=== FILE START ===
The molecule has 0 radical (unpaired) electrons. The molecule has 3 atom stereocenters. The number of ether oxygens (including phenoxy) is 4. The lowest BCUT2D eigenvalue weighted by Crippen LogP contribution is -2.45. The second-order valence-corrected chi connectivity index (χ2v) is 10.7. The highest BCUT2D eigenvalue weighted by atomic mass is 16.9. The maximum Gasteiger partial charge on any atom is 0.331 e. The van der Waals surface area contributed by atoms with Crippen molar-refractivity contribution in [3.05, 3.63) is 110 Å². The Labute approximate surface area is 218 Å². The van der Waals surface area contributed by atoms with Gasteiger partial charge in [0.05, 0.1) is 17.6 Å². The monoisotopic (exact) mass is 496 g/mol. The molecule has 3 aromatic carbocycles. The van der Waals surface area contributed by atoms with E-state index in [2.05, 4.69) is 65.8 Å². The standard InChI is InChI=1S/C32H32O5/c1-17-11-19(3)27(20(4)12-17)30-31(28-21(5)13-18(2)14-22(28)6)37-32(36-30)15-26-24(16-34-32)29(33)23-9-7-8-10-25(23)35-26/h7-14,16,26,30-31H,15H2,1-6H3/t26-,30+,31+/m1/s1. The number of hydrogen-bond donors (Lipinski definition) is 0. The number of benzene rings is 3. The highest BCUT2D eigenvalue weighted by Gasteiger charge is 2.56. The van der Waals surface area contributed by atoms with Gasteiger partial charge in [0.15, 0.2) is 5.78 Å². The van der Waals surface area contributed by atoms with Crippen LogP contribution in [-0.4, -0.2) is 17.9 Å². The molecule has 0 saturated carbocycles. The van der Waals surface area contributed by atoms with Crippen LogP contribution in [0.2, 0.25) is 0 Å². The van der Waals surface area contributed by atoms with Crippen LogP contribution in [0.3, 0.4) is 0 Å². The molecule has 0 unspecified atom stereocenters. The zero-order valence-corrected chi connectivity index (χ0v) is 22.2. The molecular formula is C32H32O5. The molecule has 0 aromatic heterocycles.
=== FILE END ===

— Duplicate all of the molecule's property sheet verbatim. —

The molecule has 0 radical (unpaired) electrons. The molecule has 3 atom stereocenters. The number of ether oxygens (including phenoxy) is 4. The lowest BCUT2D eigenvalue weighted by Crippen LogP contribution is -2.45. The second-order valence-corrected chi connectivity index (χ2v) is 10.7. The highest BCUT2D eigenvalue weighted by atomic mass is 16.9. The maximum Gasteiger partial charge on any atom is 0.331 e. The van der Waals surface area contributed by atoms with Crippen molar-refractivity contribution in [3.05, 3.63) is 110 Å². The Labute approximate surface area is 218 Å². The van der Waals surface area contributed by atoms with Gasteiger partial charge in [0.05, 0.1) is 17.6 Å². The monoisotopic (exact) mass is 496 g/mol. The molecule has 3 aromatic carbocycles. The van der Waals surface area contributed by atoms with E-state index in [2.05, 4.69) is 65.8 Å². The standard InChI is InChI=1S/C32H32O5/c1-17-11-19(3)27(20(4)12-17)30-31(28-21(5)13-18(2)14-22(28)6)37-32(36-30)15-26-24(16-34-32)29(33)23-9-7-8-10-25(23)35-26/h7-14,16,26,30-31H,15H2,1-6H3/t26-,30+,31+/m1/s1. The number of hydrogen-bond donors (Lipinski definition) is 0. The number of benzene rings is 3. The highest BCUT2D eigenvalue weighted by Gasteiger charge is 2.56. The van der Waals surface area contributed by atoms with Gasteiger partial charge in [0.15, 0.2) is 5.78 Å². The van der Waals surface area contributed by atoms with Crippen LogP contribution in [-0.4, -0.2) is 17.9 Å². The molecule has 0 saturated carbocycles. The van der Waals surface area contributed by atoms with Crippen LogP contribution in [0.2, 0.25) is 0 Å². The van der Waals surface area contributed by atoms with Crippen LogP contribution in [0.3, 0.4) is 0 Å². The molecule has 0 unspecified atom stereocenters. The zero-order valence-corrected chi connectivity index (χ0v) is 22.2. The molecular formula is C32H32O5. The molecule has 0 aromatic heterocycles.